One of the essential factors of livestock production is reproductive efficiency and a West Virginia University graduate student is on his way to contributing to the body of knowledge that ensures efficient reproduction in cows.

Swamy K. Tripurani, who is pursuing a doctoral degree in genetics and developmental biology in the WVU Davis College of Agriculture, Natural Resources and Design, was honored for his research at the 36th Annual Conference of the International Embryo Transfer Society (IETS) held in Cordoba, Argentina, Jan. 9-12. Tripurani was one of three students honored in the organization’s graduate research competition.

Tripurani’s work describes the cloning of the bovine NOBOX (newborn ovary homeobox) gene and its functional role in early embryonic development in cattle. New knowledge gained through his research may ultimately lead to the development of new strategies to improve the efficiency of nuclear transfer and reproduction in cattle.

Nuclear transfer is a form of cloning that involves removing the original DNA from an unfertilized egg and replacing it with the DNA of the animal one wishes to clone. In livestock production, this process would allow breeders to reproduce an animal with particularly desirable qualities linked to its genetics.

“Swamy was one of six finalists selected by the competition committee from 57 students around the world who participated in the competition,” said Jianbo Yao, associate professor of animal biotechnology and genomics in the Davis College.

The six finalists competed at the meeting for three awards, one winner and two runners-up. Competition is based on oral and poster presentations of their research.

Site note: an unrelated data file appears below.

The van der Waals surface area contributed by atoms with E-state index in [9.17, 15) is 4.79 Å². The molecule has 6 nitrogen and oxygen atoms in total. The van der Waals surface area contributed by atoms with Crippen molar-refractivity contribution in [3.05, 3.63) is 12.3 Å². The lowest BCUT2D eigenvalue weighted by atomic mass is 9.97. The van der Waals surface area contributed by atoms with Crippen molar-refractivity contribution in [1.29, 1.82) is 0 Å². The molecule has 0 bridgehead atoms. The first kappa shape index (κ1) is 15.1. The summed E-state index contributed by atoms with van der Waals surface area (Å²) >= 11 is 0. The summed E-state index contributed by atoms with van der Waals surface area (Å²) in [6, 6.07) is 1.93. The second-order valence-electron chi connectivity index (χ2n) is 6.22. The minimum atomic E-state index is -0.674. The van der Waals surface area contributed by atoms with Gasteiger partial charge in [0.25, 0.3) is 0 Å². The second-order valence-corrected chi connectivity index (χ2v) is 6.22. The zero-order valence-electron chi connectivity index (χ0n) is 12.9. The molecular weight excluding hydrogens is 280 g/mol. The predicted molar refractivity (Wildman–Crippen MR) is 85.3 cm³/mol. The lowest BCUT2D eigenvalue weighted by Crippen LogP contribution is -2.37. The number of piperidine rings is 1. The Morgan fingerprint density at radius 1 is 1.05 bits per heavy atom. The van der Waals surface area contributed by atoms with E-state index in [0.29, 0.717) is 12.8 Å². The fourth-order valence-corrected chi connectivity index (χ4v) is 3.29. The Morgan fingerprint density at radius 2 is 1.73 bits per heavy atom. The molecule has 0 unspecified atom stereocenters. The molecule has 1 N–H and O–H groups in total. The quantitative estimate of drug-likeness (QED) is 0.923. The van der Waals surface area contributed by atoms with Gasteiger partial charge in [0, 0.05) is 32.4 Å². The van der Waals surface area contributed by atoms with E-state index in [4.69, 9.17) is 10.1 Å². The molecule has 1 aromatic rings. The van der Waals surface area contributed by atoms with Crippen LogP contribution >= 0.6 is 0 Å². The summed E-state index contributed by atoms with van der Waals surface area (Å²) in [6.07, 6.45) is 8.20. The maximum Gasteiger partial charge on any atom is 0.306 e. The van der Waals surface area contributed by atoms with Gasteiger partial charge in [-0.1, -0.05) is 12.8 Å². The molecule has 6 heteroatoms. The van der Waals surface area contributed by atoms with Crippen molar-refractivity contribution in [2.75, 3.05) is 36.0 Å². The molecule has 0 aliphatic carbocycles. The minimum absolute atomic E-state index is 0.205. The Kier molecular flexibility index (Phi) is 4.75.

The International Embryo Transfer Society was formed in 1974 in Denver, Colorado to serve as a professional forum for the exchange of information among practitioners, scientists, educators, regulatory officials, livestock breeders, suppliers of drugs and equipment, and students.

The purpose of the IETS is to further the science of animal embryo transfer by promoting more effective research, disseminating scientific and educational information, fostering high standards of education, maintaining high standards of ethics, and cooperating with other organizations having similar objectives.

Members of the Society are engaged in the practice of embryo transfer in a variety of species, and in research on embryo production, transgenesis and cloning, on mechanisms regulating embryo development, and on development following embryo transfer. Species studied include domesticated and laboratory animals, and endangered species.



CONTACT: David Welsh, Davis College of Agriculture, Natural Resources and Design